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Fred Pollack: a poem

Down the Hall

On a lighter planet I'd be light on my feet

or whatever those are; here,

the muscles make no sense except as meat

of an unwieldy species that should, no doubt,

be protected, but otherwise kept far

from you. The claws and fangs, unnerving

in themselves, seem scarcely adequate

to the form; and although I approach

only slowly you flee. Unless you hear

my voice. Which squeaks when it tries

to sound firm; is mostly a murmur, as if,

though the beast weeps blood, its blood

is tears. Then you just want to avoid me.

That's half the time. The rest of the week,

though the schedule isn't strict, you see

a stain in the hall, and think There goes

the roof again, or Someone brought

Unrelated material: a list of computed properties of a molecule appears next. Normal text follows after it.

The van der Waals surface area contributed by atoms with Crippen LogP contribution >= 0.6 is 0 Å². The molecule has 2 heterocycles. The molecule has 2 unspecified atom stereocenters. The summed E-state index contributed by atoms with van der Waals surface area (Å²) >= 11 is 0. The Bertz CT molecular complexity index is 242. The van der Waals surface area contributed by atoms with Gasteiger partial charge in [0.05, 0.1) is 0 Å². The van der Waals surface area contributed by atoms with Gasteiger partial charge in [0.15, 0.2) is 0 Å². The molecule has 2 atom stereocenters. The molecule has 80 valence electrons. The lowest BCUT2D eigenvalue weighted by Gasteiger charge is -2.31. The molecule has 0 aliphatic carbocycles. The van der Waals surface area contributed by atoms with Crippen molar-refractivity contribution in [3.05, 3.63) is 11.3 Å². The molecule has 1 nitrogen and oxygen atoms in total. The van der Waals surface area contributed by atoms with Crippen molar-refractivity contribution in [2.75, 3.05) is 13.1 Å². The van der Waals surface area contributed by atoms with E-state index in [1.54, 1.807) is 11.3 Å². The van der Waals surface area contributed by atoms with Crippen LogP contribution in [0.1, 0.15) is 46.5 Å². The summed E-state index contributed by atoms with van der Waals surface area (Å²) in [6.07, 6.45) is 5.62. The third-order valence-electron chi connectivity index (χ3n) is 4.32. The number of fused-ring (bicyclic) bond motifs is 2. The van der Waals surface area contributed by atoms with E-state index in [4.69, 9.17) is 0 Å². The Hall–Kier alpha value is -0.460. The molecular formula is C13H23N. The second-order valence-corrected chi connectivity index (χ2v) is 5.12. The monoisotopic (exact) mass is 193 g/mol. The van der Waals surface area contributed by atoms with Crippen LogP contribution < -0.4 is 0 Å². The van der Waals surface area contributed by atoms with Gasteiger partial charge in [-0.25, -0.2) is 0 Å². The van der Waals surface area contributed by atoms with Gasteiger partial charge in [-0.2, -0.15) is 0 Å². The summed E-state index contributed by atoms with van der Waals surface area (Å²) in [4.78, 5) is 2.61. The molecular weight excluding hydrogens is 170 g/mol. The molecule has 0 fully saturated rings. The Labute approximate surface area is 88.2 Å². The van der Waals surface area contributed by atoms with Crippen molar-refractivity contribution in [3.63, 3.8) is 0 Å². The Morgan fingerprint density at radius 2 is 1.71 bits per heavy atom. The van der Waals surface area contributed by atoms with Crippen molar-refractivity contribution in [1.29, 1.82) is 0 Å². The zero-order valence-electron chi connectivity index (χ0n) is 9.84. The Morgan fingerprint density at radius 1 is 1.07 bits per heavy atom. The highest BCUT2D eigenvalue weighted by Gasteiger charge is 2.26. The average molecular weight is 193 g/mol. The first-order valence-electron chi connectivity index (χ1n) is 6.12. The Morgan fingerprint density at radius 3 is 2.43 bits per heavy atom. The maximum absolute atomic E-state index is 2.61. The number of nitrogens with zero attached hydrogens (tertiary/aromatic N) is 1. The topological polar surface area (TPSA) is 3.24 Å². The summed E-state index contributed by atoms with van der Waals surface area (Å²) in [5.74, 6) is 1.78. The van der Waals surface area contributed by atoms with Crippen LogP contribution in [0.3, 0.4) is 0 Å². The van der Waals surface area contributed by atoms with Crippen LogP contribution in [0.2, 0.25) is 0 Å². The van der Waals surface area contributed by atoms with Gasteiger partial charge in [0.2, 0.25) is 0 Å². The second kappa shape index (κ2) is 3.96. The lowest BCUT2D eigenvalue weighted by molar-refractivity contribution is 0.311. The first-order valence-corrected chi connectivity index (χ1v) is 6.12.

their scooter or their bike inside

to oil it; and watch disgustedly

the ooze invest the carpet. You should move.

You can't. Meanwhile the voice

booms magisterially, provides

unfathomable information, rattles

the walls of the flat, which rattle anyway

in any wind, and is easy to shut out

compared to music from the other floors.

Fred Pollack is the author of two book-length narrative poems, The Adventure and Happiness, both published by Story Line Press; the former to be reissued by Red Hen Press. His other collections include A Poverty of Words (2015) from Prolific Press and Landscape With Mutant (2018) from Smokestack Books (UK). His poems have appeared in many magazines, including Review, Salmagundi, Poetry Salzburg Review, The Fish Anthology (Ireland), Magma (UK), Iota (UK), Orbis (UK), Neon (UK), Bateau, Main Street Rag, Manhattan Review and Prick of the Spindle.


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